Thursday, February 23, 2017

How Roberta Smith arthoodicates 1980s painting for the New York Times by pretending not to

Left, Kathe Burkhart’s painting Prick: From the Liz Taylor Series (Suddenly Last Summer), from 1987, reprises a movie scene with Elizabeth Taylor and Montgomery Clift. Right, Baron Sinister from 1986, by Walter Robinson (New York Times)

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In a previous post I ask this question.

Then I read Roberta Smith's fresh from the oven Painting From the 1980s, When Brash Met Flash, now at the Whitney Museum.

Her swift opening is a bit formulaic, between name dropping, chronology & normativity:
In New York at the end of the 1970s, many people thought painting was all washed up. And if not washed up, it had to be abstract —the more austere, unemotional and geometric, the better. Then came the 1980s and a generation of young painters, like Julian Schnabel, David Salle, Eric Fischl, Jean-Michel Basquiat and Keith Haring, and everything changed. With “Fast Forward: Painting From the 1980s,” an irresistible if flawed exhibition, the Whitney Museum tries to sort out how that happened.
"... irresistible if flawed exhibition," peculiar conditional. Keep in mind "irresistible". I'll come to this later.

Why flawed?
In a sense, the painting that emerged in the early ’80s was mongrel and illegitimate. In logical art-historical terms, it wasn’t supposed to happen. The much-heralded Pictures Generation, a group of photo-based nonpainters, could trace its pedigree to 1970s Conceptual and performance art, and promised an orderly succession. But this divide is often exaggerated: I can imagine painters like Mr. Schnabel and Mr. Fischl thinking, if the Conceptual and performance artists, and their Pictures Generation progeny, can use figures and tell stories, we can, too.
This declaration follows,

... the painting that emerged in the early '80s was mongrel and illegitimate."

Mongrel, yes, illegitimate? No way.

Illegitimate" presupposes something "legitimate" to be compared against. And what would that be?

The 1980s painting was as legit a movement as one could possibly have, advocated and supported by the art system, i.e., artists, dealers, critics, collectors, art magazines and museums. In fact, from 1979 to 1985 Neo-Expressionism was the thing.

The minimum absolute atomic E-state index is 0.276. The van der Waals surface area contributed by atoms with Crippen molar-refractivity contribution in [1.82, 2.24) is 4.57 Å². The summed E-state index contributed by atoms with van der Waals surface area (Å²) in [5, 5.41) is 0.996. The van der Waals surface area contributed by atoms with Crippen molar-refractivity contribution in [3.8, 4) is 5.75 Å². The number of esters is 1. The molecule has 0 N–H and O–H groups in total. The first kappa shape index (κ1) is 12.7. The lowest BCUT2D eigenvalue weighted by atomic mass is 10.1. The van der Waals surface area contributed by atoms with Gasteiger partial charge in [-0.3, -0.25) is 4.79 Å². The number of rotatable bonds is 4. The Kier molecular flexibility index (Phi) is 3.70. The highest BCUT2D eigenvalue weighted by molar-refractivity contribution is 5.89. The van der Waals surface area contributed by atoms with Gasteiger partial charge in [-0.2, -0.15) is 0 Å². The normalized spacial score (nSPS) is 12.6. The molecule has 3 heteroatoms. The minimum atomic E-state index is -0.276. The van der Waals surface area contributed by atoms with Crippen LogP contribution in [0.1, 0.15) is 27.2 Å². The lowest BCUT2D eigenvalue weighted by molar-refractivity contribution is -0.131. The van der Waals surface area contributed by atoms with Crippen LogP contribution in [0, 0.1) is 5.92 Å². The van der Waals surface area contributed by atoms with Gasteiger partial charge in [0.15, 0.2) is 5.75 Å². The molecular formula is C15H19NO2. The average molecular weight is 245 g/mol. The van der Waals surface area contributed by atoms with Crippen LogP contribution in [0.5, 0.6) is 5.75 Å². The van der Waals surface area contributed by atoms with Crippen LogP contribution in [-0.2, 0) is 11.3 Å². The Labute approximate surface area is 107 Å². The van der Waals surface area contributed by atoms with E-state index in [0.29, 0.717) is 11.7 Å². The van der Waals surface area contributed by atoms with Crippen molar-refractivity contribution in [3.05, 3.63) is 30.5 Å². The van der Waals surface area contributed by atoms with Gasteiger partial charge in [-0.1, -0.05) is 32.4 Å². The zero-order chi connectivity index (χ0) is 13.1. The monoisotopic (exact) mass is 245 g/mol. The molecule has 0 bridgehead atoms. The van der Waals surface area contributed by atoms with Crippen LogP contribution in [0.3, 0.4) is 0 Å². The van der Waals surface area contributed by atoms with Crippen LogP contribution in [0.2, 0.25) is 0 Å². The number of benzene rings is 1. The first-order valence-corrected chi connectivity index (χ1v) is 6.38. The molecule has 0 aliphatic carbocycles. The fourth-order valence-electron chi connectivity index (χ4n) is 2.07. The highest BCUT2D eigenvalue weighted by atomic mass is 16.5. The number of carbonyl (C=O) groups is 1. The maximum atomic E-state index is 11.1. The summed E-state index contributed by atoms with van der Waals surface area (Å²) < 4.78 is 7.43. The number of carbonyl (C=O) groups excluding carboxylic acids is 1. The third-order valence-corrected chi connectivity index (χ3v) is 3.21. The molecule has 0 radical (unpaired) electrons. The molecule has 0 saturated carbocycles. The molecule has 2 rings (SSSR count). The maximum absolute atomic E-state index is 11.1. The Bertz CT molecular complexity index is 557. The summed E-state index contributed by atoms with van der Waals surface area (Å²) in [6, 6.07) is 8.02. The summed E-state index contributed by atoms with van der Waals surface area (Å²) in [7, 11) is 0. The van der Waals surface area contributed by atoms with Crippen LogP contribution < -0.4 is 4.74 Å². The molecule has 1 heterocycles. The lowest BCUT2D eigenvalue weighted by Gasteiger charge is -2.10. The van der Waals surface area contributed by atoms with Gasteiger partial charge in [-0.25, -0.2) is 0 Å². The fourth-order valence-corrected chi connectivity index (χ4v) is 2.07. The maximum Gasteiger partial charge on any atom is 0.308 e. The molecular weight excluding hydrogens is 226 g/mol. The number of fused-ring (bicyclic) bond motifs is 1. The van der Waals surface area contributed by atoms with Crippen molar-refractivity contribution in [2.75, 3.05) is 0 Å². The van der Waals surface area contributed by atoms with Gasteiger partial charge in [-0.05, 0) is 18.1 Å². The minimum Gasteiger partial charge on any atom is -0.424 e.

Is "legitimate" not that which is sanctioned by the likes of Smith? (unless she is ready to admit they were wrong —my point is double entendre).

Better yet, is Smith so oblivious not to see that her very article for the New York Times is the top of legitimation? Unless she denies her 1980s peer critics and curators the legitimation she's buttressing right now.

At miami bourbaki we take words written as behavioral dispositions. Like behaviors, words can be analyzed. Individual's intentions on the other hand are private, inaccessible, subject to mongrel associations and disconnections. 

And Smith is a bit disconnected from her own words. Which explains this,

... it wasn't supposed to happen.

The 1980s already happened. And it had to happen with everything in it, including Reagan, Punk, the Mariel Boat lift, the War on Drugs, Heavy Metal, Gorbachev's Perestroika, the Commodore 64, Madonna,  and yes, 1980s Painting.

History cannot express regrets because whatever happens is necessary. Painting in the 1980s—whatever that means—can always be traced back to the socio-political and economic vortex of the 80s.

Who in her right mind would blame the marionette for a poor marionette performance?

Eric Fischl, A Visit To /A Visit From the Island, 1983

The answer to Smith's discomfort with 1980s painting can be traced back to this 1987 review for the New York Times. Here she defends a brief movement in late 70s early 80s labeled as "New Image Painting," which is eclipsed by the sudden arrival of,
... neo-expressionism, an art movement, whose combinations of exuberant brushwork and provocative figures generated a glamorous amount of controversy, international attention and market support. 
Back in 1987 Smith dismisses Neo Expressionism as non-inherently American, which she contrasts with the "New Imagists." You can tell who wins her favor:
There is something inherently American —austere, rational and a little puritanical
—about the New Imagists' stark, tissue-thin silhouettes and their methodically made surfaces, as well as their belief in progress. This Americanness made their work seem out of step during the more European-influenced heyday of Neo-expressionism, but now, things are different.  
Now we understand Smith's "it wasn't supposed to happen" (above) and her general unease with this assignment. She is writing about a movement she never felt for. So, why do it?

She gets to be a part of the new art trend!*